For someone who doesn’t usually do country hopping I’ve certainly been racking them up in the last little bit, and it won’t stop for another couple of weeks. I’m still in Finland but now in Turku, from where I will take the boat to Stockholm. Country number 5 in as many weeks and unfortunately currency number 5 as well. I did have to choose European countries that haven’t adopted the Euro didn’t I? Apart from Finland of course.
Last I wrote I was in Estonia, hanging out in Tallinn. I spent a few hours at the Tallinn City Theatre with a couchsurfer and got a great tour of the backstage areas and building. The building is actually 3 different adjacent houses that have been renovated to make one impressive complex. There are 5 stages in different parts of the building and we walked up stairs, along corridors, down stairs, around corners, up stairs, past pool tables and into dressing rooms and basements as we visited them all. It was amazing; I could spend my life exploring all the nooks and crannies. I’d order delivery pizza to a different corner every day and play hide and seek with the delivery man. One of the stages is in the basement and apparently quite difficult to work with, though it looks fantastic. A few weeks ago when it rained the water came in through the power points, which can never be a good thing. Unfortunately I didn’t see a play as those showing while I was there were in Estonian and a little esoteric. As the woman showing me around explained, they can be difficult to understand for a native Estonian speaker.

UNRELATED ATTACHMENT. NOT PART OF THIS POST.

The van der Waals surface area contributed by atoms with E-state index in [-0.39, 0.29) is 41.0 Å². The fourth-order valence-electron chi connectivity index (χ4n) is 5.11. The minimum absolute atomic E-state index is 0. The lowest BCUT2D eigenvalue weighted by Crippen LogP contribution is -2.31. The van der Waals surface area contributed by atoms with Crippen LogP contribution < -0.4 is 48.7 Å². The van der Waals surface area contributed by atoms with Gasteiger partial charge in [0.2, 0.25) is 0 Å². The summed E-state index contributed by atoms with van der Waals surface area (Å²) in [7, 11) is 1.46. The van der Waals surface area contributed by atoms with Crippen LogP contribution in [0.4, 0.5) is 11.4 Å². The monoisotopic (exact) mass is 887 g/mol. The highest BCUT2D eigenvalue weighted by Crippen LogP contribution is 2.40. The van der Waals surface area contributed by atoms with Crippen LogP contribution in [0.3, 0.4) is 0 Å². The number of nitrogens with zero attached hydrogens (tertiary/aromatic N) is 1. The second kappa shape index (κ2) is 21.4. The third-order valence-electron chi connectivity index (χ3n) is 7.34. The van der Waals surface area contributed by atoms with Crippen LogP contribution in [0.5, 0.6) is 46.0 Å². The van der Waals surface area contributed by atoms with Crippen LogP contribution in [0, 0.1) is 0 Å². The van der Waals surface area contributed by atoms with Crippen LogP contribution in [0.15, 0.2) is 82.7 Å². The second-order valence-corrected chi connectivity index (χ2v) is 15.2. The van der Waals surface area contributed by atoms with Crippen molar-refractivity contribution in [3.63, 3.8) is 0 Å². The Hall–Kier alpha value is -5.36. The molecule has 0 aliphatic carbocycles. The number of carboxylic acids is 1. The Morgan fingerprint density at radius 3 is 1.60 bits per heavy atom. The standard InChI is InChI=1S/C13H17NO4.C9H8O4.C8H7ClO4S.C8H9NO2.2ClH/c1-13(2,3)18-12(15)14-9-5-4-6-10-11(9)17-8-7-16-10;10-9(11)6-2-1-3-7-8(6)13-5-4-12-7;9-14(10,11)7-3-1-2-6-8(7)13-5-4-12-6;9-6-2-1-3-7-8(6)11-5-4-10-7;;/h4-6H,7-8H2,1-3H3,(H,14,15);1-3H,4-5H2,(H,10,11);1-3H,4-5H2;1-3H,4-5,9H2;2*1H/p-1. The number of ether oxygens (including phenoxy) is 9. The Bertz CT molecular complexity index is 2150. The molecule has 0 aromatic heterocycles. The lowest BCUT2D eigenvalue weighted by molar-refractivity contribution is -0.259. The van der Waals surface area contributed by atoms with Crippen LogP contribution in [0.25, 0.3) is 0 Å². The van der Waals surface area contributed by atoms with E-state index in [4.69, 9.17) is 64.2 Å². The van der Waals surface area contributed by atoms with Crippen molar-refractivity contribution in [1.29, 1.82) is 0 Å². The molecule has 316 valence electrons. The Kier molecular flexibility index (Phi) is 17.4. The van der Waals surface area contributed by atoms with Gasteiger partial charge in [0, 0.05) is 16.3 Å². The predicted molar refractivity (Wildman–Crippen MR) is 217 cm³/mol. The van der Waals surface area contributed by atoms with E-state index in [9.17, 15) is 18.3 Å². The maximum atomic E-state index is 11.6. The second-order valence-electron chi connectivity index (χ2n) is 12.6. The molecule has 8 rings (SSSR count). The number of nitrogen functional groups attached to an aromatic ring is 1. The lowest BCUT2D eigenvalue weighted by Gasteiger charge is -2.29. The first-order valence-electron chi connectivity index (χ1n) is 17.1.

The ferry ride to Helsinki was short (and had wifi!) and once on land I met up with a guy who was a passenger on one of the tours I led in Japan. We’ve stayed in touch and caught up in Sydney when he was in town late last year (and by random coincidence I was home). He took me to a smoke sauna which is a particularly Finnish style of sauna. The wood is burned in a large stove and the smoke is kept inside due to a lack of chimney. When the sauna is hot enough the smoke is let out and the sauna is ready to be used. My first image of the sauna was two steaming people standing outside the door in the semi-darkness of a northern winter evening. We stripped down to swimmers and headed in, Anders explaining the protocol to this bumbling tourist. We poured a few ladles of water over our head, sat on wooden boards to protect our behinds from being blackened with the residual soot and sat down to sweat. And sweat we did, huge drips of it. There was a lake outside and after a bit of working up to it I went for a quick swim. The water was 3 degrees, and as Anders cheerfully pointed out it doesn’t get much colder than that, even in the depths of winter, before it turns to ice.